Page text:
I thought that the reading from Romans needed more line breaks, so that it would look like a psalm or a poem, and so that we would pay more attention to each statement in it. It really is amazing. In fact, the clergy at my parish use several of those statements in the blessing at the end of our Sunday services, and I've always found it beautiful and inspiring.

    Peace be with y'all this week - can't wait to hear everyone else's ideas!
    hedwyg / warriormare

  2. I'm beginning a sort of series at the church - each week is one way that we are called to be the church.

    I'm tying in very loosly "I Am who I am" with "Who do you say that I am" from last week and the fact that although Peter gets that Jesus is the Messiah, he doesn't fully understand what it means.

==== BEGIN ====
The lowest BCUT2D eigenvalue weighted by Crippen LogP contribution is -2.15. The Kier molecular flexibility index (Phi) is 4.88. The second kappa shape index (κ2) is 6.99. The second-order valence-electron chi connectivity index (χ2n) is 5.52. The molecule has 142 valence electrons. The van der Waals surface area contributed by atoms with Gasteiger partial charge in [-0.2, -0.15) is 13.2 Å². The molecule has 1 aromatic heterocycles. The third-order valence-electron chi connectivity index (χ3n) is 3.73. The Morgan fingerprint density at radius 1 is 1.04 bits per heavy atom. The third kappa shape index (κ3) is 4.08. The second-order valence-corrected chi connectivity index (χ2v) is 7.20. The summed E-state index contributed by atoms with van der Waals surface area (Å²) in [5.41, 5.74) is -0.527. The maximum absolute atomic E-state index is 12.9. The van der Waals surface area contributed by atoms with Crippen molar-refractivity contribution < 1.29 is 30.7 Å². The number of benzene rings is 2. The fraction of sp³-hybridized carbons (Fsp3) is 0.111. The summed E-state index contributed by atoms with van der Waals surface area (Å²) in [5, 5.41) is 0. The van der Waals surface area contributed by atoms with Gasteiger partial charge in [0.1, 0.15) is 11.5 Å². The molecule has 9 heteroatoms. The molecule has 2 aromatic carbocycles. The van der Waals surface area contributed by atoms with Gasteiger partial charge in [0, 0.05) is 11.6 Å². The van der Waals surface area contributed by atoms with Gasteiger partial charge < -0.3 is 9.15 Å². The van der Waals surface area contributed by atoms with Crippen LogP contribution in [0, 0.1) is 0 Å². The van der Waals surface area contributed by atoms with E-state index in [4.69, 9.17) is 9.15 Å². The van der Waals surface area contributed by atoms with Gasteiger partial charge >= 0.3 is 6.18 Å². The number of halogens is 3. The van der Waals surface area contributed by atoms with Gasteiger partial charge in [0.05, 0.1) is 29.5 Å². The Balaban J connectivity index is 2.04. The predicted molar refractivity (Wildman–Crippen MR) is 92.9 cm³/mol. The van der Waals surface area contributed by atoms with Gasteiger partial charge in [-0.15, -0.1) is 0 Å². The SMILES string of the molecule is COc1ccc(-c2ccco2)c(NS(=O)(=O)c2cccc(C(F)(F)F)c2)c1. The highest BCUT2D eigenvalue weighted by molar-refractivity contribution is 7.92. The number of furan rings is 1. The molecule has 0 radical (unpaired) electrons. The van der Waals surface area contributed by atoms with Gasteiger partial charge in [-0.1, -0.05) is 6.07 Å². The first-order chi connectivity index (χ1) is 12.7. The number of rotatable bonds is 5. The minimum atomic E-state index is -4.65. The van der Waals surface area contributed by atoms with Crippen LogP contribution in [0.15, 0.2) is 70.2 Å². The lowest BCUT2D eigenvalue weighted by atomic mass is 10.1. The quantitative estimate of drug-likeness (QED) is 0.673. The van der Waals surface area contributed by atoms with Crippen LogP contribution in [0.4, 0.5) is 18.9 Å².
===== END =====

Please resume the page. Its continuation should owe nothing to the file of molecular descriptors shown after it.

Our word this week is "Accept" - it's not enough to have the right answer to the question, we have to live out our belief that Jesus is the Messiah and that the God who wouldn't even give us a name is the one who tenderly holds our lives in the palm of her hand.

    Living it out is a lot different than just saying it. I think that's why Peter had such a hard time... he wanted to follow a Messiah who would save him here and now, who would elevate him, who would give them liberty without the struggle. And to be honest, that's how we have painted Jesus in our culture today - just say these simple words and believe.

    But Romans tells us how we have to live - what embodying and truly accepting "You are the Messiah" means for our lives.